If you've been listening to Germany's economy minister and deputy chancellor Sigmar Gabriel recently, you might be under the impression that China is about to take over Europe and the industrialized world.
However, that's all changed. This month Beijing announced new capital controls measures, including curbs on international renminbi payments and gold imports and, crucially, restrictions on outbound mergers and acquisitions.
The volume and number of Chinese acquisitions in the U.S., European Union and Japan has been accelerating in recent years. In the first three quarters of 2016, Chinese acquisitions in the U.S., Western Europe and developed Asia totalled $208 billion. This compares to $97 billion in the same period in 2015, $44 billion in 2014 and $30 billion in 2013.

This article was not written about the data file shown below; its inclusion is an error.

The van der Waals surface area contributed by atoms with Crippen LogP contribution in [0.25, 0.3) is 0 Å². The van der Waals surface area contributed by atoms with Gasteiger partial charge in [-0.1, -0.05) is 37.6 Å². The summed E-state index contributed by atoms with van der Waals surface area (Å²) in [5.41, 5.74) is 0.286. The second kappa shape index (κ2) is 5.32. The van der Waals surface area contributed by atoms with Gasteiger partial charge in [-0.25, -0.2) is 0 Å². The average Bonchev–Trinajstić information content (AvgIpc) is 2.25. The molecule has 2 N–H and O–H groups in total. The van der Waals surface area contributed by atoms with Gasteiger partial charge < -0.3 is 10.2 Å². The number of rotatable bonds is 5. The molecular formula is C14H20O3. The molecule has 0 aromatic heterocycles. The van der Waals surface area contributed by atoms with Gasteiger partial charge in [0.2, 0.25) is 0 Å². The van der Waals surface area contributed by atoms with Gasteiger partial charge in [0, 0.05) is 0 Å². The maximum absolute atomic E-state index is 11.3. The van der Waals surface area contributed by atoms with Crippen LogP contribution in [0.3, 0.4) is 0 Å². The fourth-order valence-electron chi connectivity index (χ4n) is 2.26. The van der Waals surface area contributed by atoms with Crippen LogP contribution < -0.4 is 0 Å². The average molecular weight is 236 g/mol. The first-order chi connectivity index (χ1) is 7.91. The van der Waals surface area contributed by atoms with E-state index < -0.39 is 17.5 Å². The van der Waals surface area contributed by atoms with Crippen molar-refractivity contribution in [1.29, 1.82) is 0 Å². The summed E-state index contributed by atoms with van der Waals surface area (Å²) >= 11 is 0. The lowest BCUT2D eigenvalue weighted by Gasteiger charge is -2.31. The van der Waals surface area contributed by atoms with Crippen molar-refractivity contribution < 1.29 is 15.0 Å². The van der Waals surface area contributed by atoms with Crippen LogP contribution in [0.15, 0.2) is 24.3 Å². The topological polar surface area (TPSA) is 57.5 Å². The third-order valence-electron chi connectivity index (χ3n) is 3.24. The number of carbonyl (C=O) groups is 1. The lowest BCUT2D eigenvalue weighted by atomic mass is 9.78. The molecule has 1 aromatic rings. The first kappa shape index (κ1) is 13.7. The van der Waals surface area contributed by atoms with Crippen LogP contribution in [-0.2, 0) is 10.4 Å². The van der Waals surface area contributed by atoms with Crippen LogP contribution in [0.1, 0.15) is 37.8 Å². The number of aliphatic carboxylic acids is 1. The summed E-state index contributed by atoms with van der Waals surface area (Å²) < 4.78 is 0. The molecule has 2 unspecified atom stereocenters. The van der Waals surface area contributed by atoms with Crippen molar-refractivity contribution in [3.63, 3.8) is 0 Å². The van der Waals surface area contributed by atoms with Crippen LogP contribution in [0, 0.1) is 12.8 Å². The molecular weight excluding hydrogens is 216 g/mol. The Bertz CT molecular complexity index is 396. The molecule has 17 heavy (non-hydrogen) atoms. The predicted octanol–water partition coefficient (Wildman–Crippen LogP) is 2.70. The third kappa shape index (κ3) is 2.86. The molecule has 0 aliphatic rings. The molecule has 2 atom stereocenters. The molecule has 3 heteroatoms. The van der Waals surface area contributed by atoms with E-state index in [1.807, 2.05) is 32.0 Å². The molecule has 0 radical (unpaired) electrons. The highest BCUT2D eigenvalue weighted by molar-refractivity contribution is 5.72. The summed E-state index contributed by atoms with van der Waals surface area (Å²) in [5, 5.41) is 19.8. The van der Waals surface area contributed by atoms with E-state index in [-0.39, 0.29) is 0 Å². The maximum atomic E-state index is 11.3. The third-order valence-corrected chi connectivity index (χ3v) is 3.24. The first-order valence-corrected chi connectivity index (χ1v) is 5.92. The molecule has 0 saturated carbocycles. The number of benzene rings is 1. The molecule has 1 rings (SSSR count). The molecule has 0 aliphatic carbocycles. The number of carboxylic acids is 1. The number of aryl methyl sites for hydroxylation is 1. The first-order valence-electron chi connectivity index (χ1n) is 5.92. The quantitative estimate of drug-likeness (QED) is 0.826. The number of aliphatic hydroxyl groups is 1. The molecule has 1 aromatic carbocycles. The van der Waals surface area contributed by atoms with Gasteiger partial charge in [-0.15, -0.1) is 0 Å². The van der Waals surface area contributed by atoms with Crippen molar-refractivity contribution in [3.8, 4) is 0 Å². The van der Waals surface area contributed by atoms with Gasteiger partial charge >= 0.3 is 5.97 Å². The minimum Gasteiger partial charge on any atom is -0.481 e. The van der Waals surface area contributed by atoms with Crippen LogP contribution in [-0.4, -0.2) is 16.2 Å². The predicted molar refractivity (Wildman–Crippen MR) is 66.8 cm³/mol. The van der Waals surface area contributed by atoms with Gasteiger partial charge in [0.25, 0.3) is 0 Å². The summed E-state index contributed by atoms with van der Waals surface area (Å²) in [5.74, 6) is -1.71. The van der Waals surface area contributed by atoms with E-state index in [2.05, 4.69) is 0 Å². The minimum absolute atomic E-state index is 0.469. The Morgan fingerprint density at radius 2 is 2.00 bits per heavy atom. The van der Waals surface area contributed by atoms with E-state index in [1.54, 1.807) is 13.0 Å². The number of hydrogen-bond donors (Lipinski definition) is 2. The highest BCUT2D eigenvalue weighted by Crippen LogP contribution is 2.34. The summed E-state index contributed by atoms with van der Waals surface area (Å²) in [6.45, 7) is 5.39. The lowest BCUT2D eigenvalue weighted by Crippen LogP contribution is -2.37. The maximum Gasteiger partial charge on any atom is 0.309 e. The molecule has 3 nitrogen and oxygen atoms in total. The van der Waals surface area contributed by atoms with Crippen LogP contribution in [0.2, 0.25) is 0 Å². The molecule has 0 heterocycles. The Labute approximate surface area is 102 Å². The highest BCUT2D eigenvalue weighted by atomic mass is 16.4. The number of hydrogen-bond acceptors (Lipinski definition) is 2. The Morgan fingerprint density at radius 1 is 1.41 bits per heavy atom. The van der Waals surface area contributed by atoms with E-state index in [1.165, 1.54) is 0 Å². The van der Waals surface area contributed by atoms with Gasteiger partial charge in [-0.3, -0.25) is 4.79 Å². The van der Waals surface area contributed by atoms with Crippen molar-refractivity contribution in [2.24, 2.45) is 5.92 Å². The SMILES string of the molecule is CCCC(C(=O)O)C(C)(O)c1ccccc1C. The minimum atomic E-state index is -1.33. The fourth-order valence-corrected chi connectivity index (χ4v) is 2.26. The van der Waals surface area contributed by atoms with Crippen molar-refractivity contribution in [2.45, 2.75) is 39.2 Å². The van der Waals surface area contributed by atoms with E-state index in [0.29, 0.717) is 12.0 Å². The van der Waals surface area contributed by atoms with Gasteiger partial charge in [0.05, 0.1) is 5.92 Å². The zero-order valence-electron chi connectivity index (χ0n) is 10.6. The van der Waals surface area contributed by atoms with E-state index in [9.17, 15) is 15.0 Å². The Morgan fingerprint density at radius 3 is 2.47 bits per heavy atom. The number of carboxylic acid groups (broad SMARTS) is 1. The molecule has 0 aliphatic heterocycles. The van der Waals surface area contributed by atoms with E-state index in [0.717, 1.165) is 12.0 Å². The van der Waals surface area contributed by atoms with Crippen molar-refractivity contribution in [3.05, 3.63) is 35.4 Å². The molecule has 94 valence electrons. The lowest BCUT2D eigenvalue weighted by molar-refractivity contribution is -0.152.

The driver behind this trend has been China's need to acquire know-how to close the gap with more advanced economies. Crucially, China needs processes and technology to improve productivity that would take too much time to develop on its own, leaving it with little choice but to buy them outside.
However, the downside to this flow of money out of China has been downward pressure on the renminbi, which Chinese authorities want to reverse.